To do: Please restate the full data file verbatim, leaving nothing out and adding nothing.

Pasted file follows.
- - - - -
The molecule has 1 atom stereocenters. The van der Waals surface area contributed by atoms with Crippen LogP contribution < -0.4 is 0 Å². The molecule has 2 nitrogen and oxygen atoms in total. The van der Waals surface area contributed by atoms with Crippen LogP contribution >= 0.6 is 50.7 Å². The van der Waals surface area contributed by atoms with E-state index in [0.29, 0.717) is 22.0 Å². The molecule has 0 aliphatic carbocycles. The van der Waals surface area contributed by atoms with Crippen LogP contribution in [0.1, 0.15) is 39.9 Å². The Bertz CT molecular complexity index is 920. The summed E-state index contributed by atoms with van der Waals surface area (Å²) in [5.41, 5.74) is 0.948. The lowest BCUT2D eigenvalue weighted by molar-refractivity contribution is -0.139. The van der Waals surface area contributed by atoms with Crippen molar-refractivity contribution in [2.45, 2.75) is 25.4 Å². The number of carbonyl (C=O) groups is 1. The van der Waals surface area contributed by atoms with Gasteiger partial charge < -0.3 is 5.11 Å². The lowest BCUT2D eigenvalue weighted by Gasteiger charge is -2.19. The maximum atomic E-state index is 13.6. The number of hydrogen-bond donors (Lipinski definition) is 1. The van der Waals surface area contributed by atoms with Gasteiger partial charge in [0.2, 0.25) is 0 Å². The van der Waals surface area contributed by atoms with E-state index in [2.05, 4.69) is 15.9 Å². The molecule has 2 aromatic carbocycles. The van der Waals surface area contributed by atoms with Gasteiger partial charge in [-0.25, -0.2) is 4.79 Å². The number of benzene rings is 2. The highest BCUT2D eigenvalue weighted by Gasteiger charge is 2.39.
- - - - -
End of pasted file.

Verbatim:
The molecule has 1 atom stereocenters. The van der Waals surface area contributed by atoms with Crippen LogP contribution < -0.4 is 0 Å². The molecule has 2 nitrogen and oxygen atoms in total. The van der Waals surface area contributed by atoms with Crippen LogP contribution >= 0.6 is 50.7 Å². The van der Waals surface area contributed by atoms with E-state index in [0.29, 0.717) is 22.0 Å². The molecule has 0 aliphatic carbocycles. The van der Waals surface area contributed by atoms with Crippen LogP contribution in [0.1, 0.15) is 39.9 Å². The Bertz CT molecular complexity index is 920. The summed E-state index contributed by atoms with van der Waals surface area (Å²) in [5.41, 5.74) is 0.948. The lowest BCUT2D eigenvalue weighted by molar-refractivity contribution is -0.139. The van der Waals surface area contributed by atoms with Crippen molar-refractivity contribution in [2.45, 2.75) is 25.4 Å². The number of carbonyl (C=O) groups is 1. The van der Waals surface area contributed by atoms with Gasteiger partial charge < -0.3 is 5.11 Å². The lowest BCUT2D eigenvalue weighted by Gasteiger charge is -2.19. The maximum atomic E-state index is 13.6. The number of hydrogen-bond donors (Lipinski definition) is 1. The van der Waals surface area contributed by atoms with Gasteiger partial charge in [0.2, 0.25) is 0 Å². The van der Waals surface area contributed by atoms with E-state index in [2.05, 4.69) is 15.9 Å². The molecule has 2 aromatic carbocycles. The van der Waals surface area contributed by atoms with Gasteiger partial charge in [-0.25, -0.2) is 4.79 Å². The number of benzene rings is 2. The highest BCUT2D eigenvalue weighted by Gasteiger charge is 2.39.